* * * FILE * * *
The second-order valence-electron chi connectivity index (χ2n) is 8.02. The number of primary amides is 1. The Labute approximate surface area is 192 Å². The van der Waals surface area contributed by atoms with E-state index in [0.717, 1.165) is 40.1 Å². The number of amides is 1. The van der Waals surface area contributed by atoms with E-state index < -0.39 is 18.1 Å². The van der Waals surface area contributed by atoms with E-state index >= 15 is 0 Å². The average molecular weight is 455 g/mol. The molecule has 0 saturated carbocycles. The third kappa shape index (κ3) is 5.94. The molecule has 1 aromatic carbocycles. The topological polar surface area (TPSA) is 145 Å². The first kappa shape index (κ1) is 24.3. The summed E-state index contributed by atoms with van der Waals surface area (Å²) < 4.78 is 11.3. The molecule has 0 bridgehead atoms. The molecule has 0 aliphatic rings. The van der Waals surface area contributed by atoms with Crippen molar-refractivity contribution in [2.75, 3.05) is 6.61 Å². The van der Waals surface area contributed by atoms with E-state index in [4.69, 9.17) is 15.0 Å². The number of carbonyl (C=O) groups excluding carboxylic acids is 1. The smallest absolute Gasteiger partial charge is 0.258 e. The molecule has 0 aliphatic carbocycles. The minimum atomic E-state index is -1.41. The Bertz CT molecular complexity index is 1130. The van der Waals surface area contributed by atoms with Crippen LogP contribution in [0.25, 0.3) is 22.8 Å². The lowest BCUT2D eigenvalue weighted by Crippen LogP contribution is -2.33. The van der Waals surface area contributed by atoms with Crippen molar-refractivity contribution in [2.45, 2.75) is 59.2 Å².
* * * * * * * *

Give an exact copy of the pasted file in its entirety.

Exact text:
The second-order valence-electron chi connectivity index (χ2n) is 8.02. The number of primary amides is 1. The Labute approximate surface area is 192 Å². The van der Waals surface area contributed by atoms with E-state index in [0.717, 1.165) is 40.1 Å². The number of amides is 1. The van der Waals surface area contributed by atoms with E-state index < -0.39 is 18.1 Å². The van der Waals surface area contributed by atoms with E-state index >= 15 is 0 Å². The average molecular weight is 455 g/mol. The molecule has 0 saturated carbocycles. The third kappa shape index (κ3) is 5.94. The molecule has 1 aromatic carbocycles. The topological polar surface area (TPSA) is 145 Å². The first kappa shape index (κ1) is 24.3. The summed E-state index contributed by atoms with van der Waals surface area (Å²) < 4.78 is 11.3. The molecule has 0 bridgehead atoms. The molecule has 0 aliphatic rings. The van der Waals surface area contributed by atoms with Crippen molar-refractivity contribution in [2.75, 3.05) is 6.61 Å². The van der Waals surface area contributed by atoms with E-state index in [4.69, 9.17) is 15.0 Å². The number of carbonyl (C=O) groups excluding carboxylic acids is 1. The smallest absolute Gasteiger partial charge is 0.258 e. The molecule has 0 aliphatic carbocycles. The minimum atomic E-state index is -1.41. The Bertz CT molecular complexity index is 1130. The van der Waals surface area contributed by atoms with Crippen LogP contribution in [0.25, 0.3) is 22.8 Å². The lowest BCUT2D eigenvalue weighted by Crippen LogP contribution is -2.33. The van der Waals surface area contributed by atoms with Crippen molar-refractivity contribution in [2.45, 2.75) is 59.2 Å².